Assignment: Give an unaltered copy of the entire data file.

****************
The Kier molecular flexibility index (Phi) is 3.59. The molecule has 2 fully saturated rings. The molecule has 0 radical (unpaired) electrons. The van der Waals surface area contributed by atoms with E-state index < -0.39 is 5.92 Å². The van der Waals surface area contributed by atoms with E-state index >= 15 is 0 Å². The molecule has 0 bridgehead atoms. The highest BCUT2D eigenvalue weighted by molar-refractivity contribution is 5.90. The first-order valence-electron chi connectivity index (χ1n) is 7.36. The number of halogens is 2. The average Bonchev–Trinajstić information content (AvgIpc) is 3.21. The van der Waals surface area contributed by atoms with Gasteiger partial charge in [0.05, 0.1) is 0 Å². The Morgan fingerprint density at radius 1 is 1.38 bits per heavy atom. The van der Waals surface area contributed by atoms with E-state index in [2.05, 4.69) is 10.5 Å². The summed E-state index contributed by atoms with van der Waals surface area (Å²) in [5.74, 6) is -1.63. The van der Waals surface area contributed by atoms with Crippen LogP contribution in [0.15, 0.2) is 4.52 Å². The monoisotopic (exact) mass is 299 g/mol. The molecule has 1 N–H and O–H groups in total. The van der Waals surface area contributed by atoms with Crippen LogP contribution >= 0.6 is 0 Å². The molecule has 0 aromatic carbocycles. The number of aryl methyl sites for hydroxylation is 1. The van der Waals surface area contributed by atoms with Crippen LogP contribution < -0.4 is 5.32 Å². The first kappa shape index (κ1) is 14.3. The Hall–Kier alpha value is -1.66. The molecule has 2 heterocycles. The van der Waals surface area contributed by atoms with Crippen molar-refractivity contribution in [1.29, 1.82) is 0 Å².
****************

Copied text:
The Kier molecular flexibility index (Phi) is 3.59. The molecule has 2 fully saturated rings. The molecule has 0 radical (unpaired) electrons. The van der Waals surface area contributed by atoms with E-state index < -0.39 is 5.92 Å². The van der Waals surface area contributed by atoms with E-state index >= 15 is 0 Å². The molecule has 0 bridgehead atoms. The highest BCUT2D eigenvalue weighted by molar-refractivity contribution is 5.90. The first-order valence-electron chi connectivity index (χ1n) is 7.36. The number of halogens is 2. The average Bonchev–Trinajstić information content (AvgIpc) is 3.21. The van der Waals surface area contributed by atoms with Gasteiger partial charge in [0.05, 0.1) is 0 Å². The Morgan fingerprint density at radius 1 is 1.38 bits per heavy atom. The van der Waals surface area contributed by atoms with E-state index in [2.05, 4.69) is 10.5 Å². The summed E-state index contributed by atoms with van der Waals surface area (Å²) in [5.74, 6) is -1.63. The van der Waals surface area contributed by atoms with Crippen LogP contribution in [0.15, 0.2) is 4.52 Å². The monoisotopic (exact) mass is 299 g/mol. The molecule has 1 N–H and O–H groups in total. The van der Waals surface area contributed by atoms with Crippen LogP contribution >= 0.6 is 0 Å². The molecule has 0 aromatic carbocycles. The number of aryl methyl sites for hydroxylation is 1. The van der Waals surface area contributed by atoms with Crippen LogP contribution < -0.4 is 5.32 Å². The first kappa shape index (κ1) is 14.3. The Hall–Kier alpha value is -1.66. The molecule has 2 heterocycles. The van der Waals surface area contributed by atoms with Crippen molar-refractivity contribution in [1.29, 1.82) is 0 Å².